see, at least here, so let's filter those out.  The below is getting too 
long for one line as posted, but it's one command line, even if it takes 
more than one konsole line to display it too:

strace -eopen -f kcmshell4 langugage 2>&1 | grep /home/user | grep -v 

Getting MUCH more manageable now, but we can filter out the ENOENT 
accesses as well.  Note the use of | as logical OR in the pattern, and 
that it has to be escaped with \.  There'd be more escapes we'd have to 
do as well, as the shell would interpret those characters, but we're 
protecting it from that with the single-quotes:

strace -eopen -f kcmshell4 langugage 2>&1 | grep /home/user | grep -v 

Let's get rid of the remaining cache, fonts, icons, cursors, and X 
related (.ICE*, .X*, the leading dot must be escaped as it means "any 
character" in regex, and we want a literal dot, not any old character)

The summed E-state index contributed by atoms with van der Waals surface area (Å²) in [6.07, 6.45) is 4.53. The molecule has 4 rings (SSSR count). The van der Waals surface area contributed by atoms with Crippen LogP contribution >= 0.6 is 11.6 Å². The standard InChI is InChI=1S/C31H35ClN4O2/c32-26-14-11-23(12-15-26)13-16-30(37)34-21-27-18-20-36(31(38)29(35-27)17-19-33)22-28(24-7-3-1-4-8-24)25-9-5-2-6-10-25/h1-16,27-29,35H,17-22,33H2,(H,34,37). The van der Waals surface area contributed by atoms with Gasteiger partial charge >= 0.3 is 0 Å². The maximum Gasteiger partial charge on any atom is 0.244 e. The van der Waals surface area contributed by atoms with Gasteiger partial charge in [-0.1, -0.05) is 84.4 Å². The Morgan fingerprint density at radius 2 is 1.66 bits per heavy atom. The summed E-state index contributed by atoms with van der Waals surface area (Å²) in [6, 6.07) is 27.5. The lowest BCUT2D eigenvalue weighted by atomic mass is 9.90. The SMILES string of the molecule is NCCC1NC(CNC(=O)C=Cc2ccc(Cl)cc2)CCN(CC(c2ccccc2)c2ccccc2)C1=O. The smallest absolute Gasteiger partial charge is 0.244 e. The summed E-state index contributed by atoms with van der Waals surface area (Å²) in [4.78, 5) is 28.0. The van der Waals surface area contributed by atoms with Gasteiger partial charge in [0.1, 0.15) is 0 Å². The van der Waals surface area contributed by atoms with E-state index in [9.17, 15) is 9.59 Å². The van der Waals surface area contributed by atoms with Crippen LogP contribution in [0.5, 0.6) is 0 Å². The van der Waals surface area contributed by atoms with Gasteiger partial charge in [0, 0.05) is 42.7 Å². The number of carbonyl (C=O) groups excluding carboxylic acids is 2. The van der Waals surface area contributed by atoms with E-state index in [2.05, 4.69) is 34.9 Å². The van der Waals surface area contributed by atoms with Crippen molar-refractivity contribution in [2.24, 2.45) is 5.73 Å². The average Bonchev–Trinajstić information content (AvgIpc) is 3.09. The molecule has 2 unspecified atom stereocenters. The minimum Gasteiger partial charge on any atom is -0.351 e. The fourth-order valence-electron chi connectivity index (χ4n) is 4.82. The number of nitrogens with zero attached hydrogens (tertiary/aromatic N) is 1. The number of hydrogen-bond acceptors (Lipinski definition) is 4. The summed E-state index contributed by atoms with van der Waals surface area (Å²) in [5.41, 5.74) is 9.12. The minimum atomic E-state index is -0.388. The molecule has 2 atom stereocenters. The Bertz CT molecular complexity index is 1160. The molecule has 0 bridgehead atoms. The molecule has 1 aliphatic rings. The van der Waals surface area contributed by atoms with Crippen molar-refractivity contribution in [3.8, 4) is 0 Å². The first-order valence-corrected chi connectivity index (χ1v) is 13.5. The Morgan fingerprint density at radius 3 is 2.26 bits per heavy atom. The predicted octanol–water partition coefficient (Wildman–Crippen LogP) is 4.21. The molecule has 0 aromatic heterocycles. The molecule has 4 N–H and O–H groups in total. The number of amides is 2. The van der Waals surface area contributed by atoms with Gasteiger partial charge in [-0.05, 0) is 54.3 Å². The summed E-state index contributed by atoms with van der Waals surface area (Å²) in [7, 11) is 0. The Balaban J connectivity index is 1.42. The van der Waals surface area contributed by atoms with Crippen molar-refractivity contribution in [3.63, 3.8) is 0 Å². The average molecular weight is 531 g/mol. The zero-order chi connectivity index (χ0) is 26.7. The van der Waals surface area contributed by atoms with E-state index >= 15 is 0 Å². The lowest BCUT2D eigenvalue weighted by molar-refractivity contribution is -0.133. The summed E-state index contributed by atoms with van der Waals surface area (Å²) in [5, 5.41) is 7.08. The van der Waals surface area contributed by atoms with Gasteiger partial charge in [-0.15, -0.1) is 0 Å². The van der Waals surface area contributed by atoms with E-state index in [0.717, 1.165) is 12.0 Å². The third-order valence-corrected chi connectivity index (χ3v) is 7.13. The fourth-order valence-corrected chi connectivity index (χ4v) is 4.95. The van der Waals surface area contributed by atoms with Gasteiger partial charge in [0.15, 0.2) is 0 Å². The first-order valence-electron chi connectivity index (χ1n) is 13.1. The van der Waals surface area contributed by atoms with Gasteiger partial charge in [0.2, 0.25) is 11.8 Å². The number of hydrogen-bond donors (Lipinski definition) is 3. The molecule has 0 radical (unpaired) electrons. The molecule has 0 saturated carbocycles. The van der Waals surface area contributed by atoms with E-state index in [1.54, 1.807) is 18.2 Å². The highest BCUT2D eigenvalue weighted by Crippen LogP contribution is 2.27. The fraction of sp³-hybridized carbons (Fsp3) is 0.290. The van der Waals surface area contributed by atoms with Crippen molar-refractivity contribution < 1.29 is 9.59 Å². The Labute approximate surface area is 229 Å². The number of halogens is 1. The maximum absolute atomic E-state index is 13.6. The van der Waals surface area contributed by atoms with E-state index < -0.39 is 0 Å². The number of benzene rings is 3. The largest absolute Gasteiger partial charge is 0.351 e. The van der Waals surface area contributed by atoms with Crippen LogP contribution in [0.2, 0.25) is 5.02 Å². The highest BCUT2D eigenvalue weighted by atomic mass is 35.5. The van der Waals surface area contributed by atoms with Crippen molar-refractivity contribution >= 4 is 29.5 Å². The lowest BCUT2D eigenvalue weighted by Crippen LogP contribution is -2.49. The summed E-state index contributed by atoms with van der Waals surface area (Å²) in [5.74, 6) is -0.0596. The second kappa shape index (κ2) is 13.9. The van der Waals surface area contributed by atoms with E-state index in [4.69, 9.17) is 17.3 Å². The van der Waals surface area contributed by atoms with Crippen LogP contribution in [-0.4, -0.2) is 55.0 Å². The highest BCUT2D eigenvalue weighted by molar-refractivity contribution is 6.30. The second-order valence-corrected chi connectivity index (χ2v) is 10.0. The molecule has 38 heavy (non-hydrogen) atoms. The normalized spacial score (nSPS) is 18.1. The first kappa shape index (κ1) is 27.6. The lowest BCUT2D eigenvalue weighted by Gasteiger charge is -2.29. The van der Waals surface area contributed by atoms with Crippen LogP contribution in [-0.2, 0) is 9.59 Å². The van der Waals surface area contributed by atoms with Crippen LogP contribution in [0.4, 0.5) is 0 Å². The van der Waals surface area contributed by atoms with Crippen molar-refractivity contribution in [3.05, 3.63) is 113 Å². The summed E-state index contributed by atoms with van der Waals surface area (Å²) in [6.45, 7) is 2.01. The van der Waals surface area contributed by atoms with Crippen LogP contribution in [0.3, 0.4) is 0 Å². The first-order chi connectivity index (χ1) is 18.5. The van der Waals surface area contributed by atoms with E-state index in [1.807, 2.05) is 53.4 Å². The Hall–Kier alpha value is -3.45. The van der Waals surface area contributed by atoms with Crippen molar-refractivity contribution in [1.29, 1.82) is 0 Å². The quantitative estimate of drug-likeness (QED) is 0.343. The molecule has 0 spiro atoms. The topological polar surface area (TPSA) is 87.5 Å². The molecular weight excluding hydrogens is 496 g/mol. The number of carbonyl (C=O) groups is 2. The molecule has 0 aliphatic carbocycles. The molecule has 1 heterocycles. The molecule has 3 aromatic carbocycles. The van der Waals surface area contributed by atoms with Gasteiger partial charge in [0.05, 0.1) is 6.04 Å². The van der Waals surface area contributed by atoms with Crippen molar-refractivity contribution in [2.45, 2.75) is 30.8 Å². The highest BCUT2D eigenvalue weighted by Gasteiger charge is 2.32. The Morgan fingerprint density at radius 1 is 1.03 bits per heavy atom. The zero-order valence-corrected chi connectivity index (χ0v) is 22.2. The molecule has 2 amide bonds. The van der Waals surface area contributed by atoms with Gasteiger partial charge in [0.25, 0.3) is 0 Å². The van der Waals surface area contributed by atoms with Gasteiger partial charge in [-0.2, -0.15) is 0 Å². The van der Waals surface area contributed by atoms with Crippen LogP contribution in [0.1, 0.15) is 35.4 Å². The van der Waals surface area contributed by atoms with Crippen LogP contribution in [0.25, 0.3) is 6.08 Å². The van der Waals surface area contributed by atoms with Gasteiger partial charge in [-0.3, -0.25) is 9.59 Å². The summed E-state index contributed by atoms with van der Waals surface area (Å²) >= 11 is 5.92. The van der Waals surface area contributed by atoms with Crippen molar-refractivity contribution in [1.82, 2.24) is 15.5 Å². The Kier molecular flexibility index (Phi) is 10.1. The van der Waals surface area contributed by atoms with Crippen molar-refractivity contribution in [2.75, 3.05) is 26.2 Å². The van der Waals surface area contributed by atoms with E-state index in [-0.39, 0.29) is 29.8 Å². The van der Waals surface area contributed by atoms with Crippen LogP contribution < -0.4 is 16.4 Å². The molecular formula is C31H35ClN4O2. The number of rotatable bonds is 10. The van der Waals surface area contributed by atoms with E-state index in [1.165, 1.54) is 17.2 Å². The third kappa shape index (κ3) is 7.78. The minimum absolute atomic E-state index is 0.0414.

files as well.  Some of these you may not have, some you will, but it 
doesn't hurt to filter out what isn't there anyway.  Of course, this gets 
a bit complicated if your username is "icons" or some such! =:^) Then 
you'd have to use a bit longer pattern to distinguish them:

strace -eopen -f kcmshell4 langugage 2>&1 | grep /home/user | grep -v 

One more step, let's remove /some/ of the duplicates, altho it won't 
remove all of them because the result (file handle) will be different in 
some cases.  We could take care of that too, using a pipe to cut, but 
we're already getting down to manageable levels, so we'll stick with just 
this last pipe, thru sort --unique:

strace -eopen -f kcmshell4 langugage 2>&1 | grep /home/user | grep -v 
'lock\|ENOENT\|cache\|fonts\|icons\|cursors\|\.ICE\|\.X' | sort --unique

Here, that leaves me with 14 lines, tho some of the filenames are still 
dups.  Here's the file list with them removed manually.  If the crash